The music of Richard Ashcroft is not as popular as it once was. There’s no shame in that: The Verve‘s Urban Hymns was such a colossal success that he’d always struggle to match it; even The Verve themselves failed to come anywhere near that album’s commercial success when they reunited for 2008’s comeback album Forth.
Ashcroft himself acknowledged this decline in popularity in a recent interview: “If I am on the outside of the mainstream again, then fantastic”, he said. “But… I’m not on the outside to the painters, to the delivery guys, the shop assistants. I’m not on the outside to the people of England.” It’s a terrifically complacent statement, implying – wrongly – that the working classes of England (not Britain, oddly) will accept any old shit when it comes to music.
That complacency is writ large across the eponymous debut by RPA & The United Nations Of Sound, Ashcroft’s latest and, it has to be said, truly wretched trading name. Yet the personnel deployed on the record suggests he’s aware of the need to shake things up. It boasts an illustrious roll call of American hip-hop and R&B talent: it’s produced by Chicago hip-hop knob-twiddler No ID (who’s worked with, among others, Common and Jay-Z); the string arrangements are by Benjamin Wright, who was responsible for the orchestration on Michael Jackson‘s Off The Wall, and it’s engineered by Motown legend Reggie Dozier.
But you might as well add Skinny Puppy, Kid Creole and The Wurzels to that list of contributors, for all the palpable influence that No ID, Wright and Dozier exert over this album. This is hugely conservative, risk-averse music. The melodies are plodding and unexciting. The lyrics are unimaginative. And it is so, so dull. Just like a regular Richard Ashcroft solo album, then.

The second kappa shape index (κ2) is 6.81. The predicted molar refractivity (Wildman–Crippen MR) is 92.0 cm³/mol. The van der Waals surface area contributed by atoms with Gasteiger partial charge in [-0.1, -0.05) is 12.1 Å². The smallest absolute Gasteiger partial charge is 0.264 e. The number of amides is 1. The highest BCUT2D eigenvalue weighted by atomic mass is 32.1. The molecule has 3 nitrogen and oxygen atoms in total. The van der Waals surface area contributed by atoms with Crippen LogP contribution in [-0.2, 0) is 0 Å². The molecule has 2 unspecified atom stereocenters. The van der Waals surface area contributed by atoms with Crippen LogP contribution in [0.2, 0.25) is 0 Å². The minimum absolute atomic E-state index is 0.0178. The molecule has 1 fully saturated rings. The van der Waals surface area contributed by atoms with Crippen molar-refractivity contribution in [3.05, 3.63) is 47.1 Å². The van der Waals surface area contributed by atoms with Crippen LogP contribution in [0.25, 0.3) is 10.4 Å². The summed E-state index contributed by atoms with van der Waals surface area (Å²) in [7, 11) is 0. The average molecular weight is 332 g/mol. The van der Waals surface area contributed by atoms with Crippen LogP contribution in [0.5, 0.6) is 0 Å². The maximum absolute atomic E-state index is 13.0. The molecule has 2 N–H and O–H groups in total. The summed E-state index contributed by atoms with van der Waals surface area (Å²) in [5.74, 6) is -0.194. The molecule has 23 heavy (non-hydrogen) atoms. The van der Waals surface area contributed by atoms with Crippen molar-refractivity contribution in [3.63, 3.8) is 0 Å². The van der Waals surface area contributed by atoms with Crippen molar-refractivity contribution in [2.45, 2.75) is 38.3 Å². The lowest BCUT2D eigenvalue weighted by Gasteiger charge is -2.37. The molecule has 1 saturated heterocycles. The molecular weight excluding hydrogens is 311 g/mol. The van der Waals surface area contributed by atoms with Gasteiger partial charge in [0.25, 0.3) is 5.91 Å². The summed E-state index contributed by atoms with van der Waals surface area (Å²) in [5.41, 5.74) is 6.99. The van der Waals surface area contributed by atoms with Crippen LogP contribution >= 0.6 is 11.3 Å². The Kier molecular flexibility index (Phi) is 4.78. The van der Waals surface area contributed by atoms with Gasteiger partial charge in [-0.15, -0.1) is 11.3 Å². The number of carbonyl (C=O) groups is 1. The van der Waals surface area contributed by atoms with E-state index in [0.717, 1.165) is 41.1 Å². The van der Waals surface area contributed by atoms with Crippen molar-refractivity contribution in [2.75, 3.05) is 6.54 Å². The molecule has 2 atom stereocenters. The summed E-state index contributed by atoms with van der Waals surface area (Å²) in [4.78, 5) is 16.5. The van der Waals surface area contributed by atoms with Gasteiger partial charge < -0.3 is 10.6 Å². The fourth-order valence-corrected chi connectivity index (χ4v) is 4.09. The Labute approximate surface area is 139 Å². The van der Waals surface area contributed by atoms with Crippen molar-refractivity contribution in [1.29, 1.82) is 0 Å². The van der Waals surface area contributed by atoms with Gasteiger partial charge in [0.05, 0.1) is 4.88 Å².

First track Are You Ready typifies the album’s half-hearted approach to experimentalism. The opening orchestral flurry elicits some short-lived excitement before the strings quickly slink to the background, merely serving as a supine backing track for a typically plodding Ashcroft melody.
That said, it’s perhaps for the best that any genuine experimentation is kept to a minimum, for the most experimental thing here is also the worst: America, an unholy m�lange of thudding hip-hop beats, falsetto babbling and stadium rock guitar noodling. Compared to that, the vanilla ballads Glory and She Brings Me The Music (the latter sounding utterly desperate to break into No Woman No Cry throughout) come as a blessed relief.
The lyrics are Ashcroft’s uniquely lazy blend of pseudo-pugilism (“I got the crown and I’m never gonna pass it on or lay it down / You gotta fight me”), sentimentality (“let’s do this thing called life”), religious imagery (“I’m out here in Babylon, come on out with me”) and bumper-sticker counter-culturalism (“I got the real style / Steve McQueen vibe / I drive for miles”).
The album’s best track is Life Can Be So Beautiful, a soul track sung in falsetto by Ashcroft. It’s not very good – there’s no tune and the lyrics are bobbins – but at least it’s untouched by the overwhelming machismo that infects the rest of the album. It could have been used as a template for a much more interesting record.
Richard Ashcroft indulging his interest in black American music isn’t a bad idea on paper. Verve tracks such as Northern Soul and This Time were surprisingly successful attempts at funk. But the similar fusions attempted on United Nations Of Sound are so poorly executed that the album has to go down as a pompous, self-indulgent rock folly. Not good. Not good at all.